There were other challenges I faced during my journey.  I quickly realized that I couldn’t rely on buses and Uber, and that my chosen path required a driver’s license. I needed to learn how to drive. Learning to drive is somewhat uncommon for people in the ASD community, thus I was alone again.  Yet I remained determined and sought out my own resources, earning my license in October 2018.

My greatest challenge was self-confidence in my work. I’ve always dealt with the anxiety of looking “fake” while working my jobs, due to the social stereotypes of people on the spectrum.  My job field is the one thing that matters to me. The “what-ifs” scared me if I found out that my purpose was false, even after all I’ve accomplished.

Achieving My Dreams

I now have four different jobs within this field (a number that is ever-changing due to the demands of people like me).  In addition to my role here as an event facilitator at Planning Across The Spectrum, I work as a job coach/paraprofessional for a local school district, as a clinician at Autism Families CT, and as a community mentor for Autism Services & Resources Connecticut (ASRC).  I have given talks and spoken about driving on numerous occasions for organizations, including: the CT Family Support Network (CTFSN), ASRC, Creative Interventions, the Center for Children with Special Needs (CCSN), and Next Street Driving Schools. My very first presentation on the topic led to the creation of the first driving training program for individuals with autism, thanks to a collaboration with Next Street.  Each job taught me how my special interests can be powerful motivators, and that I could leverage them in various ways (like using my interest in video games to build rapport while job coaching). I even wrote up a piece on this topic.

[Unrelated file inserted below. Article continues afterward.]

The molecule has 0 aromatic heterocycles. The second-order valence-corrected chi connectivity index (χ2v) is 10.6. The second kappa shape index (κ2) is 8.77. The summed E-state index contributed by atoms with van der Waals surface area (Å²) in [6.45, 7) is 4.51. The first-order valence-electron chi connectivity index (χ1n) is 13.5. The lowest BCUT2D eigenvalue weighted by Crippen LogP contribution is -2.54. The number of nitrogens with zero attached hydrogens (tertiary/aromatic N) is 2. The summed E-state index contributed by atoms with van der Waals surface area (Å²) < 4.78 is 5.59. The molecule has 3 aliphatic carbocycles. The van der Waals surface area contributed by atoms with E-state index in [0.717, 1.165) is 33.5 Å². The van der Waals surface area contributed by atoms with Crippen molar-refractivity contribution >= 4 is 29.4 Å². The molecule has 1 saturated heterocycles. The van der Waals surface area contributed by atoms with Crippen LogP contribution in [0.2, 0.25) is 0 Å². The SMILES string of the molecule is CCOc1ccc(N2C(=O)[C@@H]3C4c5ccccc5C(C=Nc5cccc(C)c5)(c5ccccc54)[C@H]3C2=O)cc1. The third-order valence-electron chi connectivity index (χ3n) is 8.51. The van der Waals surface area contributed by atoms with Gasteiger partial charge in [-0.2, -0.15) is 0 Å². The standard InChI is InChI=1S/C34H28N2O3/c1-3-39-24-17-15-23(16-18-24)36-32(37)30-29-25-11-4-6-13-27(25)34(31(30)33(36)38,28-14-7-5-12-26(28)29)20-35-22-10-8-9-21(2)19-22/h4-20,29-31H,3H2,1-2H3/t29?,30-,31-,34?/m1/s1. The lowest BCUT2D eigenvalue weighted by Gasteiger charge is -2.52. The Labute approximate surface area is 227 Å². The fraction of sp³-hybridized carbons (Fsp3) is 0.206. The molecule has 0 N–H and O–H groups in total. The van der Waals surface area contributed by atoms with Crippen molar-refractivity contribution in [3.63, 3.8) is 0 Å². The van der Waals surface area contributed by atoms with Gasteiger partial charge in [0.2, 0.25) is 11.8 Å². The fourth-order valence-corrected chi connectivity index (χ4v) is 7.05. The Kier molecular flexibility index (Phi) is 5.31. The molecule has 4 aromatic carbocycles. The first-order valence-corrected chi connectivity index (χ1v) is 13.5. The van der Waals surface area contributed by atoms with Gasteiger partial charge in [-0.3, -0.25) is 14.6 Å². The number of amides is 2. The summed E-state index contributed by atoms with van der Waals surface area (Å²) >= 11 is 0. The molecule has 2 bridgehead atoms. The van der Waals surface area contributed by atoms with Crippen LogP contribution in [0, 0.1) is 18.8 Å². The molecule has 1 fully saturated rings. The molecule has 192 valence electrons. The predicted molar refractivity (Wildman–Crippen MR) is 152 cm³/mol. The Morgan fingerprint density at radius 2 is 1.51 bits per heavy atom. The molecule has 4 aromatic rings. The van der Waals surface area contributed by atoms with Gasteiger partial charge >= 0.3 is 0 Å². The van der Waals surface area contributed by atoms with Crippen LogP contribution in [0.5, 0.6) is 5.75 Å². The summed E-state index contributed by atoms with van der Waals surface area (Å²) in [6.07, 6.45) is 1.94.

My journey has been unconventional, and in many ways has only begun. I went from having no goals, to finding my purpose, to turning that purpose into a career with multiple branches, to pursuing a Bachelor’s Degree so I can open the door to even more places and positions. And my experiences obtaining those jobs was equally unconventional. The only job I got through “normal” means (written application and an in-person interview) was the job with the school district.  I managed to get the position due to my potential and that was a great feeling to have. All of my other jobs came through networking and talking to people about my interests and future goals.

My advice for job seekers to pursue all of your potential passions and to look for open doors everywhere. Talk to people. Build up that motivation within you, it is in all of us. Don’t be afraid to be unconventional in your search, and don’t let your community (even the ASD community) pressure you to abandon a path that is outside the norm.  You do not have to be part of the 90% unemployed rate for our population– ALL of us can do amazing things.  There’s no one size fits all approach, and Planning Across The Spectrum is devoted to helping individuals navigate specialized options of their choices.